Currys got this so wrong. Tesco got it so right.

Currys & Tesco

We’re living in pretty cool times. We’ve invented duster socks for cats. Science has blessed us with bacon-scented cologne. Even advertising’s started to move with the times – Twitter’s new TV tie-in represents some serious joined up thinking. I’m a big fan of the clever remarketing Facebook’s now offering via its FBX platform (there’s some golden potential for Social Commerce in them there hills).

So, when I see dumbo, dumb-ass, dum-dum advertising like the Currys Adwords example below, I just despair:

Currys advert

First, I was served this ad in early June, a massive 82 days until the next bank holiday (thanks for reminding me – guh). Secondly, it’s Officejet, folks. Capital O. Like you might find in the sentence: “Oliver worked on the Currys account but now flips burgers for a living.” Thirdly, how much is it again? “xxx”? I’m not sure I can stretch to that much. And finally, perhaps worst of all, the link leads to a search results page on the Currys website which doesn’t even feature the HP printer in question. Or, in fact, any printer.

Ah well. Balls-ups happen (although it doesn’t take a genius to proof-read an ad and set it to expire). But that’s the problem with dumb advertising, ads which are served by machines which may prove to be highly efficient when it comes to bombing humanity into oblivion, Skynet-style, but are frankly rubbish at selling us stuff. What advertising is crying out for is a touch of the human.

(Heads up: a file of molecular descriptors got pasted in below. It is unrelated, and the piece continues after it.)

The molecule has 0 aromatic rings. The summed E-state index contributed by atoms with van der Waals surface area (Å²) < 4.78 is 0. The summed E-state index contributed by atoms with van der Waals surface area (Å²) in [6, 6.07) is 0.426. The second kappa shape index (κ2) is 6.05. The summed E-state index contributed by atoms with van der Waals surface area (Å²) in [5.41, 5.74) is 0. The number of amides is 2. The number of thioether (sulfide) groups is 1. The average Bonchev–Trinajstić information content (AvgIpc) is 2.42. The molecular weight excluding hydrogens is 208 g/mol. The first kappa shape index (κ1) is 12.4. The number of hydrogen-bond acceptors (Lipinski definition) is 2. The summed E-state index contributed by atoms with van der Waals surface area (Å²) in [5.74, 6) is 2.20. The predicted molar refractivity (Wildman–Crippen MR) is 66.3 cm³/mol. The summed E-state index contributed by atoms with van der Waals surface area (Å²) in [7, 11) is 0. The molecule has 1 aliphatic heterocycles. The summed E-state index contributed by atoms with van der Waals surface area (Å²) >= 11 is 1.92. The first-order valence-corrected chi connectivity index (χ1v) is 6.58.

A human won’t tell you there’s a great deal on cat litter then inadvertently link to catsup. A human won’t email their friends weeks after an event to ask if they’re going. A human won’t accidentally big up your brand to an audience of women-haters on Facebook (unless your brand sells something truly awful). Nope, a human will post things which make sense to them and make sense to their audience. Things like this:


That’s a randomly selected tweet referencing a recent Tesco Co-buy. It’s got the price and the product right, it’s got an advocate saying that they’re buying personally and it’s got a really clear call to action for other people to follow suit.

Now, I’m not naive enough to think that people are going to stop all computerised keyword advertising overnight and instead plough their entire marketing budgets into Social Commerce platforms which inspire exactly this kind of peer-to-peer advertising.

But which would you rather have? Another meaningless Adwords mess-up pitched at an audience who couldn’t care less? Or a message written BY your target audience FOR your target audience, delivered directly TO your target audience – and which doesn’t cost you a penny to deploy?

I’ll leave that one for you to ponder…

Robin Bresnark

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